When rob mclennan generously asked me to contribute to this blog, I waited several months before doing so: my rationale was that I would soon have a “normal” writing day to describe, one that resembled the structured routines of writers I know.
While many writers have (or are required by their jobs to have) a very strict writing slot in the day, and make use of one or two locations (coffee shops, or a minimalistic desk functioning as a tabula rasa for creative thought), my times and locations for writing are fluid. Over the past few years, I have lived in several places, and worked several jobs with dynamic hours (academic, contract researcher, voice-over artist, editor, software tester) and have adopted a flexible writing practice as a result.
Right now I live on Bowen Island, BC with my husband, poet Daniel Cowper. We also spend a fair bit of time in Vancouver for work and socializing. During the week in town, I write in several places: coffee shops, parks, by the water, the art gallery, or often in my head while walking or commuting. Sometimes I use my iPad for writing, sometimes a journal, sometimes I enjoy the practice of composing in my head and memorizing as I go. Each media has particular advantages, and often a single poem will have been composed in all three. Poets have composed using various media and techniques for thousands of years, and I fundamentally disagree with writers who argue that a particular media is “better” than another (for example, that pen and paper is a more effective way of drafting than vocalizing or digitizing thoughts).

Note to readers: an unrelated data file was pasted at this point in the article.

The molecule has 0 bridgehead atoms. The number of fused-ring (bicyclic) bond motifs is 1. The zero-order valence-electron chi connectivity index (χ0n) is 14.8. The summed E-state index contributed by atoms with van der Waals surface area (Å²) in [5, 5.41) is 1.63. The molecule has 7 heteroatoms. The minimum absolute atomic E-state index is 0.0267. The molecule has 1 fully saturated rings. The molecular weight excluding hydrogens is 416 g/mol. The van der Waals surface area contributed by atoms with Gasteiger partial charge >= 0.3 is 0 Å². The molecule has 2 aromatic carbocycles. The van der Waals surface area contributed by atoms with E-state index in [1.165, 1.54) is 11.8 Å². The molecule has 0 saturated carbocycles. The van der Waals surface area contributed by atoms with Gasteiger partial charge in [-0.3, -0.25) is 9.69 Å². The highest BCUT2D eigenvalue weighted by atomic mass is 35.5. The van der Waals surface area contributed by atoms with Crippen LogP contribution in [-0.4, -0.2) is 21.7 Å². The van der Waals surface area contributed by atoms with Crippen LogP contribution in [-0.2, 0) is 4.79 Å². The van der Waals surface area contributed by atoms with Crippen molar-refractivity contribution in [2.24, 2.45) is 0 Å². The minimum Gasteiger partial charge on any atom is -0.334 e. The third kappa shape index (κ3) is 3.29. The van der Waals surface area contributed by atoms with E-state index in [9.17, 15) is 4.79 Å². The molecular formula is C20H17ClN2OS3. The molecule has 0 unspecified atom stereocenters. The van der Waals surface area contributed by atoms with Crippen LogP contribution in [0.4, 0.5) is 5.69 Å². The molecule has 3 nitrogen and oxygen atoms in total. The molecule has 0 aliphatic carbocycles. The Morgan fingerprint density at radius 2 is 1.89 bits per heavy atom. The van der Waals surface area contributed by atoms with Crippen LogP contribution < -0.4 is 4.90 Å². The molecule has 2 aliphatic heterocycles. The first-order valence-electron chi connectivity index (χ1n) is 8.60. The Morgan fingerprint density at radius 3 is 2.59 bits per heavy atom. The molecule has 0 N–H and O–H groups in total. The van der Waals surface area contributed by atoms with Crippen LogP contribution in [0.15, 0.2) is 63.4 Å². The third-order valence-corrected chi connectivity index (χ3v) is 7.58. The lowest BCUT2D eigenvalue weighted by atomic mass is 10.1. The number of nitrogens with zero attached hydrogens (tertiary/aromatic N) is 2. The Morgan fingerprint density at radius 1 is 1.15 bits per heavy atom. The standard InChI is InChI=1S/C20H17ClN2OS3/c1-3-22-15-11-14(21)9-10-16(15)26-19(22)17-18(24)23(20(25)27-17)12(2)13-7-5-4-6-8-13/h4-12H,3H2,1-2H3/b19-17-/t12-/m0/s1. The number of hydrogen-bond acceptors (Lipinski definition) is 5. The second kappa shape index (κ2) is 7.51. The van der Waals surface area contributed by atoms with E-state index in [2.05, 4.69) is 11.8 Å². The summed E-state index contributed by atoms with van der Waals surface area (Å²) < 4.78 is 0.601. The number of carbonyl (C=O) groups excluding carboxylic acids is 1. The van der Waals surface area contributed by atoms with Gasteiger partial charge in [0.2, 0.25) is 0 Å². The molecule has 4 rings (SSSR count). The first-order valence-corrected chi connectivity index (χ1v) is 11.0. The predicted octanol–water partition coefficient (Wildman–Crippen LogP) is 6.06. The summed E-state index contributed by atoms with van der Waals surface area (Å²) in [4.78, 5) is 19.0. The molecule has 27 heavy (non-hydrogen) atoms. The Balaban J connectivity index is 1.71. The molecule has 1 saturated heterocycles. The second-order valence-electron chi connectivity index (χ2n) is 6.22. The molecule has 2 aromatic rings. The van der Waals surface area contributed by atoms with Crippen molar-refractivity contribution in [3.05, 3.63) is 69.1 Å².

On weekends, Daniel and I try to set aside a couple of hours for writing. Sometimes we write alongside each other on the couch or carpet in our small cabin. At other times we go to the local chocolate shop (where until recently, an elderly ginger gentleman cat used to come hang out with us), or to the main dock in Snug Cove, where we can watch boats come in and out. Sometimes we chit-chat about pieces we’re working on (although we rarely show each other work until it’s pretty polished), or we talk about poetry, fiction and criticism we’re reading. Often our conversations foment in us new ideas or directions. Some days one of us will feel like writing and the other won’t, but in the effort to go along and support the other, productive writing often occurs.
While I completely understand the advantages of a habitual praxis, and why many writers draft their work using particular media or locations, I enjoy the method of tuning my brain to my environment as opposed to creating a familiar environment in which creative activity occurs. I have found that doing so shapes my poems in unexpected ways. For example, if I’m drafting while out walking, something I see or hear changes the course of thought: the architecture I’m viewing might provide particular angles to a poem; seeing an elderly couple dining indoors by a faint light yields a new image. The sensation of energy, tiredness, heat, blood in ears or rhythm of feet, will inspire a structure or sound pattern for the poem. I have had several experiences of writing in noisy coffee shops where my frustrated desire for quiet ended up becoming part of the poem: in dissonance, in a comment on commercialization, in a rhythm or momentum in the lines.
One area of my writing practice that tends to be less fluid is poetic translation. Translating poetry is meticulous and focused work. When I set aside blocks of time for translating, I tend to use only my laptop and not to write my own poetry on those days. However, translation makes me a better editor of my own poetry and more attuned to sound and vocabulary when I next turn to writing.
Emily Osborne is the winner of The Malahat Review’s 2018 Far Horizons Award for Poetry. Her chapbook, Biometrical, is available from Anstruther Press, and her poetry has been published in CV2, The Literary Review of Canada, The Antigonish Review, Canthius, Minola Review, and elsewhere. She earned a PhD in Old Norse-Icelandic Literature from the University of Cambridge, and her full-length book of Norse poetry translations, Quarrel of Arrows, is forthcoming from Junction Books. Emily serves as a poetry editor for Pulp Literature. She lives with her husband Daniel Cowper on Bowen Island, BC.